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Lonesome Dove Revisited

The iconic miniseries celebrates its silver anniversary
Written by Kathryn Jones.

Stolen Horses rgb300The six-hour miniseries Lonesome Dove first aired in February 1989 while I was taking an evening painting class in Fort Worth. My fellow students and I usually didn’t pay much attention to the television in the studio, but that evening we couldn’t focus on our still-life lesson. As retired Texas Rangers Capt. Augustus “Gus” McCrae and Capt. Woodrow Call rode off on an epic cattle drive from Texas to Montana, they took us along, too.

Lonesome Dove 25th Anniversary Events

For more information, see www.lonesome dovereunion.com.

Those of us who couldn’t snag a ticket to the gala can still participate in the celebration through a “Lonesome Dove Trail” of events that continues through late July.

Anyone who hasn’t seen the four-part miniseries (or wants to see it again) can watch it for free, under the stars, on a large movie screen in Fort Worth’s Sundance Square.

One by one, we set aside our paintbrushes and gathered around the TV. Our instructor ended up canceling the class and joining us. We figured we still got an art lesson because Lonesome Dove painted such unforgettable portraits of people and Southwestern landscapes.

Twenty-seven years later, Gus and Call are back in their saddles, if only figuratively. On March 31, the Wittliff Collections at Texas State University in San Marcos will round up the Lonesome Dove cast and crew for a big-ticket gala in the historic Fort Worth Stockyards to celebrate the 25th anniversary of the TV miniseries. (Yes, the math is a bit off, but it took a while to get the cast and crew to commit to a date.)

Named for screenwriter Bill Wittliff, who adapted Larry McMurtry’s Pulitzer Prize-winning novel and also served as co-executive producer of the miniseries, the Wittliff Collections house the Lonesome Dove production archive, as well as other significant Southwest-
ern literary and photographic works.

Tables to the gala went for $10,000 and $25,000 and were sold out by last October. A spokesman for Texas State University said that stars Robert Duvall and Tommy Lee Jones have committed to attend the reunion, as have other cast members, and that proceeds will benefit the Wittliff Tomorrow Fund, a reserve fund to continue building the collections.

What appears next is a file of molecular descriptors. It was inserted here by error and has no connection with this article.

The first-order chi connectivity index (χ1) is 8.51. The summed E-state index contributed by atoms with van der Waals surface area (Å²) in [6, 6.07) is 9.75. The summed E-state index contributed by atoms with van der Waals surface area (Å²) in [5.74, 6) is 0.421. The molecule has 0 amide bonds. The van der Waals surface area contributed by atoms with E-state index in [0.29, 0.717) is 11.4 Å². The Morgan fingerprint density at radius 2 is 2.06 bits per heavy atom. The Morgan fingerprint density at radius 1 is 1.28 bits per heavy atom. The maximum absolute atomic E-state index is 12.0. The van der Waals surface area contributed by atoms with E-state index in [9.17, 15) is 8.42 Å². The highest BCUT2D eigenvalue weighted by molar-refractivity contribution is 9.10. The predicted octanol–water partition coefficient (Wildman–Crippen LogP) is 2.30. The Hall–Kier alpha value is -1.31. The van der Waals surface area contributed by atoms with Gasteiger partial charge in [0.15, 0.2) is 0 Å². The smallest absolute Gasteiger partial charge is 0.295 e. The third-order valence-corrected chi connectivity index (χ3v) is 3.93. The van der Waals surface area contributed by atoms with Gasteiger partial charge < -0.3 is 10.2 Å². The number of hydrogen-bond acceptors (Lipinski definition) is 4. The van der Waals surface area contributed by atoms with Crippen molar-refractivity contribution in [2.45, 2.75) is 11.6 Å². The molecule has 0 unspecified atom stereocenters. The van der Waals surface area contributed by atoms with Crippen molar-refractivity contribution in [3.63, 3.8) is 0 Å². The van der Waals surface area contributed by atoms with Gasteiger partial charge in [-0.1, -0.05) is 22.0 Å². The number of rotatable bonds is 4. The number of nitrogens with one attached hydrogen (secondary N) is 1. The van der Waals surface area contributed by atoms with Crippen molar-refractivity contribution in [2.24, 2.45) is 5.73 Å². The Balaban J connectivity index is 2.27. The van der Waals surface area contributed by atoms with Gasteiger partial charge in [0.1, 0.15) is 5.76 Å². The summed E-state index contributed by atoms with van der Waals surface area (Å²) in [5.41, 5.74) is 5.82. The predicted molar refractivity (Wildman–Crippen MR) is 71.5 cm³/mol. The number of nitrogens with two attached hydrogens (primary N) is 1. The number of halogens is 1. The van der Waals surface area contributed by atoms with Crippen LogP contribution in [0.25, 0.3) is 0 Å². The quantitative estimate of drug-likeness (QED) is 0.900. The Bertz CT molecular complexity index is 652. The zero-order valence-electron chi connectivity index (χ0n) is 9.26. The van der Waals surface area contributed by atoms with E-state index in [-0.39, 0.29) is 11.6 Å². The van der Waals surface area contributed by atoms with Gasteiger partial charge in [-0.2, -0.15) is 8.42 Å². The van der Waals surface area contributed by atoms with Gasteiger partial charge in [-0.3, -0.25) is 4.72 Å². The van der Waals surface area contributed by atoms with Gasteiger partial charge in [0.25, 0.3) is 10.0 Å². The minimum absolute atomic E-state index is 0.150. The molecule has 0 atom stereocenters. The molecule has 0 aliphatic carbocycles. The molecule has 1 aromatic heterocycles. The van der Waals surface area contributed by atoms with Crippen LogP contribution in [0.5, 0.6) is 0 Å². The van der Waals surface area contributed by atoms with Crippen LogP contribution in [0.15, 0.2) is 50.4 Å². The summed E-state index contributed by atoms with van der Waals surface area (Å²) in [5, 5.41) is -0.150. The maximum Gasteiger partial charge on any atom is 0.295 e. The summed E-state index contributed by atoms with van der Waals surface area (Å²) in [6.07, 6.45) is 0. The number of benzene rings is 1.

Those of us who couldn’t snag a ticket to the gala can still participate in the celebration through a “Lonesome Dove Trail” of events that continues through late July. These include museum exhibitions, screenings of the miniseries, panel discussions, and a symposium. Many of the activities are free, but you’ll need tickets for some events. Most will take place in Fort Worth.

The Sid Richardson Museum in Fort Worth serves as the “trailhead” for the celebration with Lonesome Dove: The Art of Story, an exhibition that runs through June 19. It includes paintings and bronze sculptures by Frederic Remington and Charles M. Russell—some that have never been displayed together before—along with a cowboy’s diary from a cattle drive in 1868 and production materials from the miniseries.

In February, an exhibition of Lonesome Dove costumes, props, sketches, and photographs called Bullets and Bustles opened at the National Cowgirl Museum and Hall of Fame; it runs through April 17. More photographs, these taken by Wittliff himself during the miniseries production, are on view next door at the Cattle Raisers Museum through April 17.

Lorie Darling rgb300Anyone who hasn’t seen the four-part miniseries (or wants to see it again) can watch it for free, under the stars, on a large movie screen in Fort Worth’s Sundance Square. The first two parts screen on March 28, with the third and fourth parts unfolding on March 29. Wittliff and actor Barry Corbin, who lives in Fort Worth and portrayed the bumbling deputy Roscoe Brown in the miniseries, will hold a question-and-answer session before the second showing.

Cast members, crew, and filmmakers will reminisce and tell behind-the-scenes stories in panel discussions held at Texas Christian University, the Amon Carter Museum of American Art, the Fort Worth Library, and Bass Performance Hall in Fort Worth on March 30 and 31. The events are free, but will require tickets.

The final two events will be held in April. An exhibit called Lonesome Dove: Highlights of the Wittliff Collections opens at the Old Jail Art Center in Albany on April 30 and runs through July 23. It will include costumes, props, photographs, and other items from the miniseries.

On April 2, a day-long history symposium on the topic of “Vaqueros, Cowboys, and Cowgirls: Texas Cattle Trails to the World” unfolds at the Fort Worth Library from 10:30 a.m. to 4 p.m. Presented in partnership with Texas State University’s Center for the Study of the Southwest, it will feature historians Frank de la Teja, Byron Price, Joyce Roach, and Richard Slatta.

Wittliff calls Lonesome Dove a “true American experience” with characters that people can identify with. “Qualities like bravery, friendship, and humor matter to us,” Wittliff says, “and we like to see those qualities in other people.”

The reunion and trail events give people an opportunity to revisit the Lonesome Dove characters Gus and Call, as well as Clara, Lorena, Elmira, and others. “People can take whatever part of it they most identify with,” Wittliff says. “It’s a way for them to be on the trail with those who made it.”

It’s also a way to experience the Lonesome Dove story from so many different perspectives. Like a favorite painting viewed from new angles, it becomes a fresh work of art.

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